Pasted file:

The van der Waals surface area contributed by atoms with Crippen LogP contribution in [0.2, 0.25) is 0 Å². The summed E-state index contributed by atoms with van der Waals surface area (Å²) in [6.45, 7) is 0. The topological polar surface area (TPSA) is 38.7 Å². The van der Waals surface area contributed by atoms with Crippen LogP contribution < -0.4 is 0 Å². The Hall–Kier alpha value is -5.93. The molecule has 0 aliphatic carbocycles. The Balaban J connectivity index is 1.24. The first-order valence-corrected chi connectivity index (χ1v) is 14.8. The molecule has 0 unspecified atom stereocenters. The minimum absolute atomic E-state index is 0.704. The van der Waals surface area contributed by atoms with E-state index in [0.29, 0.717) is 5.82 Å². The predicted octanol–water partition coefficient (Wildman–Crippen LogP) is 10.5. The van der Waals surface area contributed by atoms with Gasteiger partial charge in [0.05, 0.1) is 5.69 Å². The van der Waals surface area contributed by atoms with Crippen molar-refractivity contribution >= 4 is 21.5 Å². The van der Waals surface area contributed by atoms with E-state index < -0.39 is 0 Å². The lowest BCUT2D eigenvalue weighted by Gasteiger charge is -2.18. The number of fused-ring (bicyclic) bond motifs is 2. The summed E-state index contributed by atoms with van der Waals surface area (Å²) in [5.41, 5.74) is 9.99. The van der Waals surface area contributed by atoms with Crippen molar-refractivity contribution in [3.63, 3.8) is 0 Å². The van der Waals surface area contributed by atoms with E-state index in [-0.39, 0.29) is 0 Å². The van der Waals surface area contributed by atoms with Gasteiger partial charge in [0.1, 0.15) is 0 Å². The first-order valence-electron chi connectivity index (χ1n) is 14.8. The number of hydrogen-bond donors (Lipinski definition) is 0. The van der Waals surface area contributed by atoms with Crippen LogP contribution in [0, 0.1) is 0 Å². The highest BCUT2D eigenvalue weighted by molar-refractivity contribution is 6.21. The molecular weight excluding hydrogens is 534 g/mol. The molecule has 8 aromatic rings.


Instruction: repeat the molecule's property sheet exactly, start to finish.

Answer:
The van der Waals surface area contributed by atoms with Crippen LogP contribution in [0.2, 0.25) is 0 Å². The summed E-state index contributed by atoms with van der Waals surface area (Å²) in [6.45, 7) is 0. The topological polar surface area (TPSA) is 38.7 Å². The van der Waals surface area contributed by atoms with Crippen LogP contribution < -0.4 is 0 Å². The Hall–Kier alpha value is -5.93. The molecule has 0 aliphatic carbocycles. The Balaban J connectivity index is 1.24. The first-order valence-corrected chi connectivity index (χ1v) is 14.8. The molecule has 0 unspecified atom stereocenters. The minimum absolute atomic E-state index is 0.704. The van der Waals surface area contributed by atoms with E-state index in [0.29, 0.717) is 5.82 Å². The predicted octanol–water partition coefficient (Wildman–Crippen LogP) is 10.5. The van der Waals surface area contributed by atoms with Gasteiger partial charge in [0.05, 0.1) is 5.69 Å². The van der Waals surface area contributed by atoms with Crippen molar-refractivity contribution >= 4 is 21.5 Å². The van der Waals surface area contributed by atoms with E-state index < -0.39 is 0 Å². The lowest BCUT2D eigenvalue weighted by Gasteiger charge is -2.18. The number of fused-ring (bicyclic) bond motifs is 2. The summed E-state index contributed by atoms with van der Waals surface area (Å²) in [5.41, 5.74) is 9.99. The van der Waals surface area contributed by atoms with Crippen molar-refractivity contribution in [3.63, 3.8) is 0 Å². The van der Waals surface area contributed by atoms with E-state index in [-0.39, 0.29) is 0 Å². The van der Waals surface area contributed by atoms with Gasteiger partial charge in [0.1, 0.15) is 0 Å². The first-order valence-electron chi connectivity index (χ1n) is 14.8. The number of hydrogen-bond donors (Lipinski definition) is 0. The van der Waals surface area contributed by atoms with Crippen LogP contribution in [0, 0.1) is 0 Å². The highest BCUT2D eigenvalue weighted by molar-refractivity contribution is 6.21. The molecular weight excluding hydrogens is 534 g/mol. The molecule has 8 aromatic rings.